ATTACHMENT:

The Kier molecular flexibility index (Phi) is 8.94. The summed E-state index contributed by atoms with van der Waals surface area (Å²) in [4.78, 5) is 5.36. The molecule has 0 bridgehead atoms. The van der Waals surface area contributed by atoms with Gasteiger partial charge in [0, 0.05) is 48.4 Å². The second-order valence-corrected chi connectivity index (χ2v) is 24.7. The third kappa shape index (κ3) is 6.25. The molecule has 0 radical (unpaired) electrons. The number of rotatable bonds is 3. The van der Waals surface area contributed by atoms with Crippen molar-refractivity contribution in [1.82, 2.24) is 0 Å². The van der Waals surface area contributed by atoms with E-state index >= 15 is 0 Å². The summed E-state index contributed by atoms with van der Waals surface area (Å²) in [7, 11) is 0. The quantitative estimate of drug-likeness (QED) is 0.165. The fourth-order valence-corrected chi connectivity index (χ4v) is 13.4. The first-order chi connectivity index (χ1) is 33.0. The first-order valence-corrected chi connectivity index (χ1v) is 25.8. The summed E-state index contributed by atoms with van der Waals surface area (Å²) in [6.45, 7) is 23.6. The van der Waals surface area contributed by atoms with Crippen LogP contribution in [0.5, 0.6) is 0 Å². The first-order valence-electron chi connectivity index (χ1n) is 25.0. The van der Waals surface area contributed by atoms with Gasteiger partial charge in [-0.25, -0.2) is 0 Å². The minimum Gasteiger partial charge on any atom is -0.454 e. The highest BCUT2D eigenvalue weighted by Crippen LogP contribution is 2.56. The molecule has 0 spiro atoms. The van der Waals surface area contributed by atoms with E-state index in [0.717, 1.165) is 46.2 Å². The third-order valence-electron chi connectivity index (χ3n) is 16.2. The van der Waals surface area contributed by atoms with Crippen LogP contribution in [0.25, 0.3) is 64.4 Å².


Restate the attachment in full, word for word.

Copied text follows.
The Kier molecular flexibility index (Phi) is 8.94. The summed E-state index contributed by atoms with van der Waals surface area (Å²) in [4.78, 5) is 5.36. The molecule has 0 bridgehead atoms. The van der Waals surface area contributed by atoms with Gasteiger partial charge in [0, 0.05) is 48.4 Å². The second-order valence-corrected chi connectivity index (χ2v) is 24.7. The third kappa shape index (κ3) is 6.25. The molecule has 0 radical (unpaired) electrons. The number of rotatable bonds is 3. The van der Waals surface area contributed by atoms with Crippen molar-refractivity contribution in [1.82, 2.24) is 0 Å². The van der Waals surface area contributed by atoms with E-state index >= 15 is 0 Å². The summed E-state index contributed by atoms with van der Waals surface area (Å²) in [7, 11) is 0. The quantitative estimate of drug-likeness (QED) is 0.165. The fourth-order valence-corrected chi connectivity index (χ4v) is 13.4. The first-order chi connectivity index (χ1) is 33.0. The first-order valence-corrected chi connectivity index (χ1v) is 25.8. The summed E-state index contributed by atoms with van der Waals surface area (Å²) in [6.45, 7) is 23.6. The van der Waals surface area contributed by atoms with Crippen LogP contribution in [0.5, 0.6) is 0 Å². The first-order valence-electron chi connectivity index (χ1n) is 25.0. The van der Waals surface area contributed by atoms with Gasteiger partial charge in [-0.25, -0.2) is 0 Å². The minimum Gasteiger partial charge on any atom is -0.454 e. The highest BCUT2D eigenvalue weighted by Crippen LogP contribution is 2.56. The molecule has 0 spiro atoms. The van der Waals surface area contributed by atoms with E-state index in [0.717, 1.165) is 46.2 Å². The third-order valence-electron chi connectivity index (χ3n) is 16.2. The van der Waals surface area contributed by atoms with Crippen LogP contribution in [0.25, 0.3) is 64.4 Å².